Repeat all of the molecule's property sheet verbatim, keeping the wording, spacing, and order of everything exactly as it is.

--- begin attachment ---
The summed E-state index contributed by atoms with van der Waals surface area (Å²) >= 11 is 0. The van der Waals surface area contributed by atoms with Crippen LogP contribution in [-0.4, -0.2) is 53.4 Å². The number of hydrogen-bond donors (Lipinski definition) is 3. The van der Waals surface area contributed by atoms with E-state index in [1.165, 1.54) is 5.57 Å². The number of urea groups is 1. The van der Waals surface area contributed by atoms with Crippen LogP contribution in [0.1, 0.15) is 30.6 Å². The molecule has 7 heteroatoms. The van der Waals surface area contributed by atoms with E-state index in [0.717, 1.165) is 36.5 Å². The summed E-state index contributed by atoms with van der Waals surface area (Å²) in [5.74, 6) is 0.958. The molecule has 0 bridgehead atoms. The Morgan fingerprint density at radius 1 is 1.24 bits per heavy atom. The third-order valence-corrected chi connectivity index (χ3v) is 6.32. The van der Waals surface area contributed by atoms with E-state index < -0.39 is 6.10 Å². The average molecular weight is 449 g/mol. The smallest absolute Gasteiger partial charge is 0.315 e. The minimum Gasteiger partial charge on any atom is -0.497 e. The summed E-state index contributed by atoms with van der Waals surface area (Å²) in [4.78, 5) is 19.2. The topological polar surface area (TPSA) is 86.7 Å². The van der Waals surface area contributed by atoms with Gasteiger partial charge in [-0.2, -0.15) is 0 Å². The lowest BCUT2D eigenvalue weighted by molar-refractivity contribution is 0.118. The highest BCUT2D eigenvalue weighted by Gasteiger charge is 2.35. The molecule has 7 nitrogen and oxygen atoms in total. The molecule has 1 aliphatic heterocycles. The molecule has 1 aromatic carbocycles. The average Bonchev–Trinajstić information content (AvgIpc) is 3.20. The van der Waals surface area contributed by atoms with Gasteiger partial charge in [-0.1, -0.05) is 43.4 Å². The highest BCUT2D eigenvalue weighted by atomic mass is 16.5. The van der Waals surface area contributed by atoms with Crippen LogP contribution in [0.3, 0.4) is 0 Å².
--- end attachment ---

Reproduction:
The summed E-state index contributed by atoms with van der Waals surface area (Å²) >= 11 is 0. The van der Waals surface area contributed by atoms with Crippen LogP contribution in [-0.4, -0.2) is 53.4 Å². The number of hydrogen-bond donors (Lipinski definition) is 3. The van der Waals surface area contributed by atoms with E-state index in [1.165, 1.54) is 5.57 Å². The number of urea groups is 1. The van der Waals surface area contributed by atoms with Crippen LogP contribution in [0.1, 0.15) is 30.6 Å². The molecule has 7 heteroatoms. The van der Waals surface area contributed by atoms with E-state index in [0.717, 1.165) is 36.5 Å². The summed E-state index contributed by atoms with van der Waals surface area (Å²) in [5.74, 6) is 0.958. The molecule has 0 bridgehead atoms. The Morgan fingerprint density at radius 1 is 1.24 bits per heavy atom. The third-order valence-corrected chi connectivity index (χ3v) is 6.32. The van der Waals surface area contributed by atoms with E-state index < -0.39 is 6.10 Å². The average molecular weight is 449 g/mol. The smallest absolute Gasteiger partial charge is 0.315 e. The minimum Gasteiger partial charge on any atom is -0.497 e. The summed E-state index contributed by atoms with van der Waals surface area (Å²) in [4.78, 5) is 19.2. The topological polar surface area (TPSA) is 86.7 Å². The van der Waals surface area contributed by atoms with Gasteiger partial charge in [-0.2, -0.15) is 0 Å². The lowest BCUT2D eigenvalue weighted by molar-refractivity contribution is 0.118. The highest BCUT2D eigenvalue weighted by Gasteiger charge is 2.35. The molecule has 7 nitrogen and oxygen atoms in total. The molecule has 1 aliphatic heterocycles. The molecule has 1 aromatic carbocycles. The average Bonchev–Trinajstić information content (AvgIpc) is 3.20. The van der Waals surface area contributed by atoms with Gasteiger partial charge in [-0.1, -0.05) is 43.4 Å². The highest BCUT2D eigenvalue weighted by atomic mass is 16.5. The van der Waals surface area contributed by atoms with Crippen LogP contribution in [0.3, 0.4) is 0 Å².